WHAT: “Little Builders Community Carnival” is a family/community-building event designed to give caregivers, care providers, professionals and other community members who parent or work with children 0-5 years, ways to strengthen the adult/child relationship.   The event supports efforts of the federal Substance Abuse and Mental Health Services Administration (SAMHSA) to celebrate National Children’s Mental Health Awareness Week, and increase awareness of the importance of building strong systems of care to meet young children’s mental health needs. 

WHEN/WHERE:  Sat., May 10, 2014, Martin Luther King Park, 1950 Lemon St., Long Beach, CA 90806
10 AM – Noon: “Building Time”: Teams of adults and children, birth to 5, build carnival games using recycled materials and games will be played at the Carnival. Noon – 2 PM: Community Carnival

WHO: “Little Builders Community Carnival” is co-hosted by Project ABC—About Building Connections for Young Children and their Families, a SAMHSA-funded partnership. This event was organized with the collaboration of the Los Angeles County Departments of Mental Health, and Children and Family Services; Children’s Institute, Inc., For The Child, Pacific Asian Counseling Services, Ties for Families, and the University of Southern California.  Event partners also include: First 5 LA and Best Start LA, Long Beach Early Literacy, Long Beach Unified School District, Long Beach City Councilmember Dee Andrews, Childnet, and many other organizations and individual community members committed to improving access to resources and the overall well-being and health of young children.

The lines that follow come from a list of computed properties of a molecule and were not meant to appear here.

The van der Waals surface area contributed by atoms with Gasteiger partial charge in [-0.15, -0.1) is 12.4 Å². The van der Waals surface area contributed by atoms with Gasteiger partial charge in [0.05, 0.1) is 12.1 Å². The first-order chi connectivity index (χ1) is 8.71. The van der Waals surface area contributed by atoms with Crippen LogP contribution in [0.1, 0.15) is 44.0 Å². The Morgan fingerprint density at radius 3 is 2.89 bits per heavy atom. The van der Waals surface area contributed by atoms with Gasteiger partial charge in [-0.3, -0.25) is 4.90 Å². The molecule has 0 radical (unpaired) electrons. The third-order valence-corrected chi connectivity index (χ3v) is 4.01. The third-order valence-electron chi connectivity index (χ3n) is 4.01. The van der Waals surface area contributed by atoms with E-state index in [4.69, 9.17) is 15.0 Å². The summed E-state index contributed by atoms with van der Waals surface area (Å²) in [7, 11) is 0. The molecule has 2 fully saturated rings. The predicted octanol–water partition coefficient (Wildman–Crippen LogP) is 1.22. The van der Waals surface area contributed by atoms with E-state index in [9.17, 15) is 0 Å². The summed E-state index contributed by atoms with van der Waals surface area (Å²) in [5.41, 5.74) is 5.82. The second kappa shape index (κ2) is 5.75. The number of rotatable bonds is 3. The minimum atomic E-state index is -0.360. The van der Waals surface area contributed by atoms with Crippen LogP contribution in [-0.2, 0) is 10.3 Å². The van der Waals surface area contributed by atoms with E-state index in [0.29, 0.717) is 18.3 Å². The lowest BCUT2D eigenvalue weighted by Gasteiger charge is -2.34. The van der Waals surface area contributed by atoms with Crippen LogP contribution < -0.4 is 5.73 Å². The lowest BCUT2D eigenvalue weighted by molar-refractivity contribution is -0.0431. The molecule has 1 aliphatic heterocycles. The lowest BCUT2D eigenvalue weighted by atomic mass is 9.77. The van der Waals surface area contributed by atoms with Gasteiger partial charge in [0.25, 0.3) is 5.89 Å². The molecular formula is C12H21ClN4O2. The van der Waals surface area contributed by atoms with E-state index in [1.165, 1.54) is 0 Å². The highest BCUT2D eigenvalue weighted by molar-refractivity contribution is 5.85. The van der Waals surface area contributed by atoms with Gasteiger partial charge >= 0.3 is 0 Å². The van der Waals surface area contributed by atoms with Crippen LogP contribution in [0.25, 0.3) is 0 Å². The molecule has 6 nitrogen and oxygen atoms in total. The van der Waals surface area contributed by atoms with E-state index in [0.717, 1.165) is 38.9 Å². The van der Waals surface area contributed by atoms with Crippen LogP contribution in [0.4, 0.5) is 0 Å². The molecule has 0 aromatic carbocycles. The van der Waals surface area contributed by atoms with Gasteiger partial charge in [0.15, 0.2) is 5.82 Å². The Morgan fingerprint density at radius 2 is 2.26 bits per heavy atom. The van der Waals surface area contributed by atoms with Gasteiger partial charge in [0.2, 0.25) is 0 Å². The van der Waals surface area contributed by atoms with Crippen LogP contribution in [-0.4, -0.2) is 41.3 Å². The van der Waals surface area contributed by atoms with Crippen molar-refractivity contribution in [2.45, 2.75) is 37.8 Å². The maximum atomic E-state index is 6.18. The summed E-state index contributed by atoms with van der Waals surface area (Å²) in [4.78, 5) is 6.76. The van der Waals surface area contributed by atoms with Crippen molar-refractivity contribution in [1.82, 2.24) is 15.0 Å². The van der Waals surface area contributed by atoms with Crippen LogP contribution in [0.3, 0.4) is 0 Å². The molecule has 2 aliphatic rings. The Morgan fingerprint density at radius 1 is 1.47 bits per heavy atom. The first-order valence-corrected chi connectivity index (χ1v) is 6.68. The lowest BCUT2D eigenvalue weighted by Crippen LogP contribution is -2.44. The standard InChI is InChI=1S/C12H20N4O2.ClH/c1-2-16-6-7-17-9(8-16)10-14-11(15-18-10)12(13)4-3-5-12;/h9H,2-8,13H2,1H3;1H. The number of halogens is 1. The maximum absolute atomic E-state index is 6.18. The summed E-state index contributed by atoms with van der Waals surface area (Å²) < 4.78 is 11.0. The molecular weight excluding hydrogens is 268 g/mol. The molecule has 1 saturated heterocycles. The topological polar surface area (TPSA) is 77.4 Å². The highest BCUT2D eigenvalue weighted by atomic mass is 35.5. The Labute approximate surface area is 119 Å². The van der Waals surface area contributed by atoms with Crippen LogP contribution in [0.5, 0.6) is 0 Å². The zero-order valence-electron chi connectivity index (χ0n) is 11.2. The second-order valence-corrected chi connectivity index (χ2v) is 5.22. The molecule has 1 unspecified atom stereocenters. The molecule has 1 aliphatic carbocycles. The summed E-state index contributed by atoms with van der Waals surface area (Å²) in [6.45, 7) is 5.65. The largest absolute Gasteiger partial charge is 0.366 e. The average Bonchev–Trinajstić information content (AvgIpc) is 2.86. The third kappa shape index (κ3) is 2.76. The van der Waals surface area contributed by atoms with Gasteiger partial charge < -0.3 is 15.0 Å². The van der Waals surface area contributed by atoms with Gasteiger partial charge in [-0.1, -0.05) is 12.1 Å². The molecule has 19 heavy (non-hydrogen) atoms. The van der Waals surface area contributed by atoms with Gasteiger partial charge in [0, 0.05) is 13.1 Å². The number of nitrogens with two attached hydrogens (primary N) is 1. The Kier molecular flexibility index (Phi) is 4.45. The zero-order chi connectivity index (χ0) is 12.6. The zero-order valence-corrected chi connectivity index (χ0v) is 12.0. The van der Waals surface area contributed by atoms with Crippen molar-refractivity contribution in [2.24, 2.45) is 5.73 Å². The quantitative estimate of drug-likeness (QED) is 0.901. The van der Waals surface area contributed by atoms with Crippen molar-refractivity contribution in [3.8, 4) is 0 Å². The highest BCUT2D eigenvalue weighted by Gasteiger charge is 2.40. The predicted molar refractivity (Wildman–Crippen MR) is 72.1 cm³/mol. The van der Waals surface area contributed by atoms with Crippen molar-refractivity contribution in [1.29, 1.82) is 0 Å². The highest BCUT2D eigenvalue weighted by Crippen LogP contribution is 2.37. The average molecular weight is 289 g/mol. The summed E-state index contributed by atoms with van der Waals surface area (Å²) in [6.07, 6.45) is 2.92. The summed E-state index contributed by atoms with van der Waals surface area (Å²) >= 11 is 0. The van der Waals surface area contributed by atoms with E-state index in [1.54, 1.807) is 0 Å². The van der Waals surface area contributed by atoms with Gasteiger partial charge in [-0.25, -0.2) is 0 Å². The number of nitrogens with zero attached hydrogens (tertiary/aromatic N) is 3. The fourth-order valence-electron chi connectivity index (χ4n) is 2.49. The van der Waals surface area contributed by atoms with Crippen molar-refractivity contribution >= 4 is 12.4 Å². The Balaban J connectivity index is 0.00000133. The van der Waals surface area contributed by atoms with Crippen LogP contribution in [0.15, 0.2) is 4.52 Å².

WHY: Being a parent or guardian is one of life’s most demanding roles. In the past decade, much has been learned about early childhood needs and ways to strengthen the relationships between adults and children to promote healthy social and emotional development.  According to SAMHSA, young children exposed to five or more significant adversities in the first three years of childhood face a 76 percent likelihood of having one or more delays in their cognitive, language or emotional development.  Those who care for young children—and particularly children with emotional or behavior problems—face serious challenges. Reaching out to families and caregivers in places they go everyday—such as recreational centers, medical facilities, and preschools—helps them learn about and access the services their children need more easily.

Visuals: Families participating in fun, creative games that strengthen attachment with children through art, play and other innovative activities.

Project ABC is designed to create a system of care for young children who are in need of mental health services in the Los Angeles area. The project is a collaboration of Children’s Institute, For the Child, the Los Angeles County Departments of Mental Health, and Children and Family Services, Pacific Asian Counseling Services, Ties for Families, and the University of Southern California. For more information, visit www.projectabc-la.org      



Add Pingback